If an organisation is looking to achieve its corporate goals, then addressing its leadership culture is perhaps the best place to start. This traditionally means starting at the top of the organisation with those who can most greatly influence and shape culture.
Increasing leadership effectiveness at both the corporate and individual level is that enduring, impactful leadership within corporations must start at the top and become part of an organisation's culture. The best leadership development initiatives at the individual level will not benefit the organisation long-term, if the organisation cannot provide the supporting organisational culture, including structures, process and systems necessary for individual leadership to develop within a corporation.
Effective leadership, at both the individual and corporate level, is the key to long-term organisational results in our ever-changing business landscape.
Developing a culture of innovation and productivity requires a leader with a vision to understand the market dynamics and to move people in the organisation to change. Once the vision is set, leaders have to join in to get the organisation where it needs to be.
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Organisational culture is the critical foundation which shapes the way that the work of an organisation gets done; this is established through goals, plans, measures and rewards. Aligning organisational culture with strategy is a powerful means of gaining competitive advantage and leadership.
The senior executive team, has requested a report on the process carried out by the human resources in recruiting and selecting future leaders, who can create and lead the appropriate organisational culture together with the development and management of new products according to the organisation changing needs, all this to support the achievement of the organisation corporate goals.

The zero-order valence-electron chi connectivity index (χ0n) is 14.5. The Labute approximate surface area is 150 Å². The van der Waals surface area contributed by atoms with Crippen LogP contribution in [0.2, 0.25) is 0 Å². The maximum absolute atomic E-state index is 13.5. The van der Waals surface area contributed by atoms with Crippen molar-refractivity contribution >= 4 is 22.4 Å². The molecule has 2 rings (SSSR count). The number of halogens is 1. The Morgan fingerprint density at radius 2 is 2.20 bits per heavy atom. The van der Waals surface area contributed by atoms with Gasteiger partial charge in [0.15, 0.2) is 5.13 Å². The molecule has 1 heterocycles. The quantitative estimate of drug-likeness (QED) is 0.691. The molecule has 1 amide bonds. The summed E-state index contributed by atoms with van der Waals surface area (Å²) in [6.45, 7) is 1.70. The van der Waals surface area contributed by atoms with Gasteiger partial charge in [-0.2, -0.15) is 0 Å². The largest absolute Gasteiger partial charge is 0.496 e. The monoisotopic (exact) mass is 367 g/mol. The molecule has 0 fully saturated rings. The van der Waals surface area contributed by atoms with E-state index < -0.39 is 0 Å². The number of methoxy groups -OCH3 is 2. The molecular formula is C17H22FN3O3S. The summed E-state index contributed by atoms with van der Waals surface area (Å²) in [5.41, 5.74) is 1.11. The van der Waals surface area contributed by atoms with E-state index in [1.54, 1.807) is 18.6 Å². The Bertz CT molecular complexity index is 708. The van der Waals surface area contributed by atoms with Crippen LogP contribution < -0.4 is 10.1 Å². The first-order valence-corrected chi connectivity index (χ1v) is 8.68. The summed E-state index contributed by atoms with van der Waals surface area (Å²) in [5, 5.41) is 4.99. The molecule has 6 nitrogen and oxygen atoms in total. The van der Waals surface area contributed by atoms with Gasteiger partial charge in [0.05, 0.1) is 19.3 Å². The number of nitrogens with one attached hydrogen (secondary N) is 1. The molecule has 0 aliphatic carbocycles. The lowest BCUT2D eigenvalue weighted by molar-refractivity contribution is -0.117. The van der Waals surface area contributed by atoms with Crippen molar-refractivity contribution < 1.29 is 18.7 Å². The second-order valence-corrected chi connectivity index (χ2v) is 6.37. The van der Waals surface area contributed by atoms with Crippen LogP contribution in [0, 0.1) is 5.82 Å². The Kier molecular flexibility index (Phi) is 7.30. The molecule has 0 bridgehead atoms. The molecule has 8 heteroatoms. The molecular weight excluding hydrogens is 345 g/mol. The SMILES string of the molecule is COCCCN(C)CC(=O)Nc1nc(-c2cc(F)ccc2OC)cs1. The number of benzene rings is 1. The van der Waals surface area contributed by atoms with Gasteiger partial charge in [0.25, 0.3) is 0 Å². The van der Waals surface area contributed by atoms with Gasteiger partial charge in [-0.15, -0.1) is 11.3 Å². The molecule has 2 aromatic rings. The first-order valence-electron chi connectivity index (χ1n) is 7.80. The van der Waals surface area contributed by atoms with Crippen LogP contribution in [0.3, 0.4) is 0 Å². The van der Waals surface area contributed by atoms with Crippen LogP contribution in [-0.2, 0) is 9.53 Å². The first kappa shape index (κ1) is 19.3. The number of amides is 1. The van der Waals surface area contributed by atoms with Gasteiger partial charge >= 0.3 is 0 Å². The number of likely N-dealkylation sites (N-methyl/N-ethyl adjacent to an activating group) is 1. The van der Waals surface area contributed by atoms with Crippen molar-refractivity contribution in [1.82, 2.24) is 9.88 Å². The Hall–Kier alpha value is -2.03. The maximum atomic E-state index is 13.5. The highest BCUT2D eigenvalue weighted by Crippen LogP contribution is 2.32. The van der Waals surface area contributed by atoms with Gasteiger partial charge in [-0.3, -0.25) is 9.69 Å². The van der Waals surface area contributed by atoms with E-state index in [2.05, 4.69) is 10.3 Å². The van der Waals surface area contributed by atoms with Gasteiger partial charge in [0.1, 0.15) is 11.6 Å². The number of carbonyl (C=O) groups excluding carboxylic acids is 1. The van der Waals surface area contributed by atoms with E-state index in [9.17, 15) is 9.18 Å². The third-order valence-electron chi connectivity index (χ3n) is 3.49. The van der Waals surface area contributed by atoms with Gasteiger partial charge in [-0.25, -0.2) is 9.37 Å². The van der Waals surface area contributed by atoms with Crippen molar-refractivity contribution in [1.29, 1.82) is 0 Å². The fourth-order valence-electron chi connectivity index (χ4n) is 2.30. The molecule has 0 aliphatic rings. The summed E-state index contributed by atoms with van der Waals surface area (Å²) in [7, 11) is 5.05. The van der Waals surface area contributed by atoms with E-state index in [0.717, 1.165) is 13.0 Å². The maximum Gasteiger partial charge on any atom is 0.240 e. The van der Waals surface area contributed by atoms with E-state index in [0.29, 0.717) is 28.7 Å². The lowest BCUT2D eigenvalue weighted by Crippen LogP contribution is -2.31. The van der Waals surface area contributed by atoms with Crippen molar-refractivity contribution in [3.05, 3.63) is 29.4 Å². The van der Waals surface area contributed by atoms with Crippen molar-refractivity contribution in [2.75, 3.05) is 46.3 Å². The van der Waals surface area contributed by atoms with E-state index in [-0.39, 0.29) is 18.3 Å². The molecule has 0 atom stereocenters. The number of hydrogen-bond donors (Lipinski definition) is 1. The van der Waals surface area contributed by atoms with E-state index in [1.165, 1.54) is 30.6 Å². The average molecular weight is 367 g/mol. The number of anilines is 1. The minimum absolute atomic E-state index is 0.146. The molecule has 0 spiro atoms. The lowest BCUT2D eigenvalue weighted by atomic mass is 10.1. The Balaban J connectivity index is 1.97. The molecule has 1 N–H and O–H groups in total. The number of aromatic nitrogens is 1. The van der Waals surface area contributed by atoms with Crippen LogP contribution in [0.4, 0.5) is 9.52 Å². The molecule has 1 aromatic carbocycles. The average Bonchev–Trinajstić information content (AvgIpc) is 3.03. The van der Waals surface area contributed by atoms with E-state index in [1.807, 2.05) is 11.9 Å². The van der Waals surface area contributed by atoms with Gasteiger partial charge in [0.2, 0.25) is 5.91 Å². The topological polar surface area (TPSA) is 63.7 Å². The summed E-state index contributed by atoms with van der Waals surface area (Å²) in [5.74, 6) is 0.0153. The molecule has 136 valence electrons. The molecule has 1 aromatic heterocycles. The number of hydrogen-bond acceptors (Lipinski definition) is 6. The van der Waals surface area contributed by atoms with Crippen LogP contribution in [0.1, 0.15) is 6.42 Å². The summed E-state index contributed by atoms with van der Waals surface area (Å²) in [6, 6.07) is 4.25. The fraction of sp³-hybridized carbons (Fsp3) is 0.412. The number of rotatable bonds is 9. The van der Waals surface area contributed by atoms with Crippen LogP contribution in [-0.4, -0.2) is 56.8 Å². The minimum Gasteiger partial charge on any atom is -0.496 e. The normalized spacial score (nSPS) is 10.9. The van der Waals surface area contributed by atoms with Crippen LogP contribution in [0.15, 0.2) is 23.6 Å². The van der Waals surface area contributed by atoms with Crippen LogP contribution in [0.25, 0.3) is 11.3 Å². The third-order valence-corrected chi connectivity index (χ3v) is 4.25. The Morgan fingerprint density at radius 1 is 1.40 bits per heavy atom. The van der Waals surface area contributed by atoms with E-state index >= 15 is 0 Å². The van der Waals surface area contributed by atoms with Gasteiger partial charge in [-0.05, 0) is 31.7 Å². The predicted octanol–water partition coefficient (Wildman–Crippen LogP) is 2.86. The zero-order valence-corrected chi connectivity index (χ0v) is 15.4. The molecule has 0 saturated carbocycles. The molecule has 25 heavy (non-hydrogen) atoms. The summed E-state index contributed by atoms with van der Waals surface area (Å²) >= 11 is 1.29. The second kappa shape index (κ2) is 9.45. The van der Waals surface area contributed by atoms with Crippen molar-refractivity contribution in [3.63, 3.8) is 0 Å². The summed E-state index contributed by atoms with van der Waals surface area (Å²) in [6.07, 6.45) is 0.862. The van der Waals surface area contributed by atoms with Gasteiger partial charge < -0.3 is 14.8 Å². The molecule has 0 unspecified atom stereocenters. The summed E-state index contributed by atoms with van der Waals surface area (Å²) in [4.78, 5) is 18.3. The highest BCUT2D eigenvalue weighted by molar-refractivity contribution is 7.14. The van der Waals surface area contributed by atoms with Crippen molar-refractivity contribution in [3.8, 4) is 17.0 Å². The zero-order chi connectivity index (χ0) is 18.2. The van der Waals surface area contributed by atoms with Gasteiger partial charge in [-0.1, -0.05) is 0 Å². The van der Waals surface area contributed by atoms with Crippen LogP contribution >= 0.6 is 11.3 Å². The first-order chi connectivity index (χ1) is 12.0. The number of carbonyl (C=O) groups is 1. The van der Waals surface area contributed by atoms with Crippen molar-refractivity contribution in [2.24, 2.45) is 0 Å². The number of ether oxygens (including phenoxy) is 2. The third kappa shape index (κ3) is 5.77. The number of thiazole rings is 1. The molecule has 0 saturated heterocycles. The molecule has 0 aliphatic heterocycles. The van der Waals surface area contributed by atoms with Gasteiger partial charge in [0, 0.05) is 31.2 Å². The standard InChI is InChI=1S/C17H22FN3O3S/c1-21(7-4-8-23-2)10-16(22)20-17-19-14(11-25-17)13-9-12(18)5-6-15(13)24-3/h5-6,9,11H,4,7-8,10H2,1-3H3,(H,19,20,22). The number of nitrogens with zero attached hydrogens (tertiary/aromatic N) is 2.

Research has been devoted to understand the relations and association between leadership and culture of the organisational theory and how these concepts might have an impact on the organisational performance.
The aim of this report is to provide practical evidence of the links between organisational culture, leadership style and product development. This is achieved through research from books, journals and internet. The study shows that the relationship between leadership style and performance is mediated by the nature of organisational culture.
3.0 Recruiting and Selecting future Leaders
Recruitment is an essential role of the human resource personnel. The level of performance of and organisation depends on the effectiveness of its recruitment function. It is the first step for a competitive strength and the recruitment strategic advantage for the organisations.
Organisations have developed and follow recruitment strategies to engage the best people for their organisation and to make use of their resources optimally. A successful recruitment strategy should be well designed and useful to attract more and good talent to apply in the organisation.
Recruitment processes involves a logical process from selecting the candidates to arranging and preparing for the interviews. This requires resources and time. The recruitment process starts when a manger instigates an employee request for a specific or an anticipated vacancy.
According to Edwin B. Flippo, (1984) recruitment is the process of searching the candidates for employment and stimulating them to apply for jobs in the organisation". Recruitment is the activity that links the employers and the job seekers.
3.1 The Recruitment Process
The following processes are needed for a recruitment to be successful:
To have in place a policy on recruitment and retention and the systems that give life to the policy.
An assessment is needed to establish the organisation's present and future human resource requirements. For this activity to be effective these requirements must be assessed and a priority is assigned for each job category and for each unit and or division of the organisation
Identifying the potential human resource team and the likely competition for the knowledge and skills available within the organisation.
Carrying out a job evaluation and job analysis to classify the individual aspects of each job and calculate its relative value.
Assessment of qualifications profiles, drawn from job descriptions that identify responsibilities and required skills, abilities, knowledge and experience
The power of the organisation's capability to pay salaries and benefits within a specified period